Aquatic animal health research (diseases, parasites and biology)
Current research and/or projects
I lead a small team that conducts research related to aquatic animal disease and parasite impacts and developing potential methods for mitigation. This research is conducted at the Level III St. Andrews Biological Station biocontainment facility in which an array of disease agents impacting aquatic animals (non-mammalian) can be studied.
Recently, the primary focus has been the study of Atlantic salmon diseases, such as infectious salmon anaemia virus (ISAV) and bacterial kidney disease (BKD), and the impacts of sea lice, a crustacean parasite, on the species.
Much of the current work is collaborative with industry and university to examine the potential for captive reared Atlantic salmon to develop family related resistance to disease. We are seeking to determine if there are differences in familial ability to resist BKD and ISAV as well as sea lice infection. In another project, the potential to improve lumpfish cleaning behaviour is being studied. These projects will allow industry to pursue genetic based programs to selectively breed to enhance traits to improve resistance to disease and sea lice. This will ultimately improve the sustainability of Atlantic salmon aquaculture.
The team also collaborates with other Fisheries and Oceans Canada’s scientists such as Fish Health Lab in Moncton. In this work, our group supports live animal trials to gain a better understanding of emergent and established pathogens such as ISAV, Piscine orthoreovirus (PRV) as they relate to both wild and farmed North American Atlantic salmon. Farming salmon raises questions about impacts on wild stocks that need to be studied. Current work in this area is focused on understanding the sub-lethal effects of these diseases. If a wild fish is exposed to disease but does not die, are there impacts on the One graduate student project is on the impacts of oxygen consumption with a low level infection. This might be an indicator of their ability to capture prey, escape, grow and produce viable offspring for wild salmon. To accomplish this we have created research teams that involve animal physiologists, virologists both within and outside of DFO.
Research and/or project statements
ACRPD 19-M-02. Assessing heritable variation in biological control of the salmon louse by cleaner fish (Lumpfish - Cyclopterus lumpus) and cooperative behaviour by their client, Atlantic salmon (Salmo salar).
ACRDP 18-M-01. Validation of genomic selection among Atlantic salmon for resistance to infection by sea lice (Lepeoptheirus salmonis) and concomitant susceptibility to infectious salmon anaemia virus (ISAV).
Sub-leathal impacts of infectious salmon anaemia virus (ISAV) on wild salmon fitness (in support of PARR research with the Gulf-DFO region).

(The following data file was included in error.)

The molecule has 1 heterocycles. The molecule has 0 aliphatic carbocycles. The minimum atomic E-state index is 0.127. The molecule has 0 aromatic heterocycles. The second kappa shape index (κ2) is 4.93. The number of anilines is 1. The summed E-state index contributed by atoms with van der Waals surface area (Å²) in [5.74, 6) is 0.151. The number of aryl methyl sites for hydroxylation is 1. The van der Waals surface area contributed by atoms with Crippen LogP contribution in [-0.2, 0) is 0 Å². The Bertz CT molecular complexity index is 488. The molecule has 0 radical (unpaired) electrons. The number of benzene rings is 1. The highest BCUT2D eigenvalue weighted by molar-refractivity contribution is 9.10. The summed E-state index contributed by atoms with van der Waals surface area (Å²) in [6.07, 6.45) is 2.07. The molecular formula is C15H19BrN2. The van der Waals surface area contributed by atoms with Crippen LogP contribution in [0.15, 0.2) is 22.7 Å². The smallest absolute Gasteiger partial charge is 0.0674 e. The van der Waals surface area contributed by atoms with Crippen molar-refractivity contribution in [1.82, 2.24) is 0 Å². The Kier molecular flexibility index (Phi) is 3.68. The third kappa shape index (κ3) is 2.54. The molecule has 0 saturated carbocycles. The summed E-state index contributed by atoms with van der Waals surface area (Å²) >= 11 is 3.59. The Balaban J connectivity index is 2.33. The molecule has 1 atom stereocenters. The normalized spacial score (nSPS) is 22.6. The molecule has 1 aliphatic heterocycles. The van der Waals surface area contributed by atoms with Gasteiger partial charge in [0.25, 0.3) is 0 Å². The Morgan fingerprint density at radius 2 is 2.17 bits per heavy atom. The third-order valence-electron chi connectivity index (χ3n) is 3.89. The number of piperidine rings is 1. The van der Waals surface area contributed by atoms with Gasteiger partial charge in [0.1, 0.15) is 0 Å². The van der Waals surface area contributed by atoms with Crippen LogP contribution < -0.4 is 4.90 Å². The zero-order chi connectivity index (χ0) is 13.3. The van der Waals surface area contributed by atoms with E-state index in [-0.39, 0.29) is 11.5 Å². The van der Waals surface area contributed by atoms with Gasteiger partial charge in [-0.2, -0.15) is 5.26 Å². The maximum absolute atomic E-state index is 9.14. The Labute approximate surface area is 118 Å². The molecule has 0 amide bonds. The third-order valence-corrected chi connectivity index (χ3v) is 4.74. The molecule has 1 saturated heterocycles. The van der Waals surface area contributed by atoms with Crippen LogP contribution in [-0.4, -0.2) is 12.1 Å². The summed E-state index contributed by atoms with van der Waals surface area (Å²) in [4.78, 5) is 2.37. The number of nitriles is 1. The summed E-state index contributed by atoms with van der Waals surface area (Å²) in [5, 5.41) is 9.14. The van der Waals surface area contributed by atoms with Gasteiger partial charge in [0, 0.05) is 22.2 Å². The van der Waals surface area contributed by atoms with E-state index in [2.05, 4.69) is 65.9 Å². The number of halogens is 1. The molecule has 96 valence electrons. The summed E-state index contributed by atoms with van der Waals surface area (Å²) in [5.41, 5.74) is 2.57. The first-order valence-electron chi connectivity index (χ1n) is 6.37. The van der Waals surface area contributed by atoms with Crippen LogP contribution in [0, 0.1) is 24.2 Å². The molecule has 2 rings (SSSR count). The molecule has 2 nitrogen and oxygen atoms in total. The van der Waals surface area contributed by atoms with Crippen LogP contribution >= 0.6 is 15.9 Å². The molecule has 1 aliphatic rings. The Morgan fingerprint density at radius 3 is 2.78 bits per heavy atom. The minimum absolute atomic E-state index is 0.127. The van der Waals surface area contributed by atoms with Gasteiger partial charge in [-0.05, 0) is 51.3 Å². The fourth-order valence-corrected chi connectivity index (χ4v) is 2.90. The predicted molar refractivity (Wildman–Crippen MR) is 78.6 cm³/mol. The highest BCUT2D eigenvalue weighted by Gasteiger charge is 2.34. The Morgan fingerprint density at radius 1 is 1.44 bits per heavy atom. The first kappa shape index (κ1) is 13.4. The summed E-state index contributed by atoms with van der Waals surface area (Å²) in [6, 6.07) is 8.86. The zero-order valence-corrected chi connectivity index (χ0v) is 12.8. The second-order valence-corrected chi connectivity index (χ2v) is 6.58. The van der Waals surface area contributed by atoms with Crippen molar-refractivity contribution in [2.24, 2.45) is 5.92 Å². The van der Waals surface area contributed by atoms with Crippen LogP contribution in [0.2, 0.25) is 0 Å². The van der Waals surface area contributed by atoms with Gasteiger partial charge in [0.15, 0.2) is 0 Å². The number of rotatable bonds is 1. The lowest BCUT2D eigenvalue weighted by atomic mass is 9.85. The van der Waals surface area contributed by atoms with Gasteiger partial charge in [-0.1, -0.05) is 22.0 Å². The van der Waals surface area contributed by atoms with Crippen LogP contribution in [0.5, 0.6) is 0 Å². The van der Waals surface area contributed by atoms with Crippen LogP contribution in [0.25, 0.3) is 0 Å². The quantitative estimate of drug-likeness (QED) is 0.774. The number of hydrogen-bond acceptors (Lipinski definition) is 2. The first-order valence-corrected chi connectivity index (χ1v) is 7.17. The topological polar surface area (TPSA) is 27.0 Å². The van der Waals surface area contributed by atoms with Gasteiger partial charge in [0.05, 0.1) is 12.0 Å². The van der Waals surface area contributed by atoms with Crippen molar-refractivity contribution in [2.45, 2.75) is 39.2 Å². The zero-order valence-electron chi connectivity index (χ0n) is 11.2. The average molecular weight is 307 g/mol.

Education and awards
M.Sc. Biology, University of New Brunswick in Saint John, 2008
B.Sc. Biology, University of New Brunswick in Saint John, 1995
Dussault, FM, Ang, KP, Elliott, JAK, et al. Mapping quantitative trait loci for infectious salmon anaemia resistance in a North American strain of Atlantic salmon. Aquac Res. 2020; 51: 80– 90. https://doi.org/10.1111/are.14349
LeBlanc, F., Leadbeater, S., Laflamme, M., Gagné, N. (2018) In vivo virulence and genomic comparison of infectious Salmon Anaemia Virus isolates from Atlantic Canada Journal of Fish Diseases. https://doi.org/10.1111/jfd.12832
Wade, J and Leadbeater, S. (2018) Haddock Culture Manual and Lessons Learned Bulletin of the Aquaculture Association of Canada Bulletin de l’Association Aquacole du Canada (2018-1)
Rochus, C.M., Holborn, M.K., Ang, K.P., Elliott, J.A.K ., Glebe, B.D., Leadbeater, S., Tosh, J.J., Boulding, E.G. (2018) Genome‐wide association analysis of salmon lice (Lepeophtheirus salmonis) resistance in a North American Atlantic salmon population. Aquaculture Research 49(3):1329-1338
Pedersen, S., Liu, L., Glebe, B., Leadbeater, S., Lien,S., Boulding, E.G. (2018) Mapping of quantitative trait loci associated with size, shape, and parr mark traits using first- and second-generation backcrosses between European and North American Atlantic salmon (Salmo salar). Genome, 2018, 61:33-42, https://doi.org/10.1139/gen-2017-0026
Llewellyn, M.S., Leadbeater, S., Garcia,C., Sylvain, F-E., Custodio, M., Ang, K.P., Powell, F., Carvalho, G.R., Creer, S., Elliot, J.A.K. & N. Derome (2017) Parasitism perturbs the mucosal microbiome of Atlantic Salmon. Scientific Reports volume 7, Article number: 43465
LeBlanc, F., Leadbeater, S., Laflamme, M., Gagné, N. (2016) RNA-Seq analysis in gills of atlantic salmon (Salmo salar) infected with newly identified ISAV strains in the atlantic Canada region. Fish & Shellfish Immunology 53:78-79 DOI:10.1016/j.fsi.2016.03.102
Pedersen, S., Berg, P.R., Culling, M., Danzmann, R.G., Glebe, B., Leadbeater, S., Lien, S., Moen, T., Vandersteen, W., Boulding, E.G. (2013) Quantitative Trait Loci for precocious male maturation, early smoltification, and adult maturation in double-backcrossed transAtlantic salmon. Aquaculture 410-411. 164-171.
M. LaFlamme, F. LeBlanc, J.R. Arseneau, S. Leadbeater, B. Glebe, N. Gagné, (2013)Transcriptional response of Atlantic salmon (Salmo salar) after primary versus secondary exposure to infectious salmon anemia virus (ISAV), Fish & Shellfish Immunology, Volume 34, Issue 6, June 2013, Page 1659.
F. LeBlanc, F., Arseneau, J.R., Leadbeater, S., Glebe, B., Laflamme, M., Gagné, N. (2012) Transcriptional response of Atlantic salmon (Salmo salar) after primary versus secondary exposure to infectious salmon anemia virus (ISAV). Molecular Immunology. 51(2) 197-209.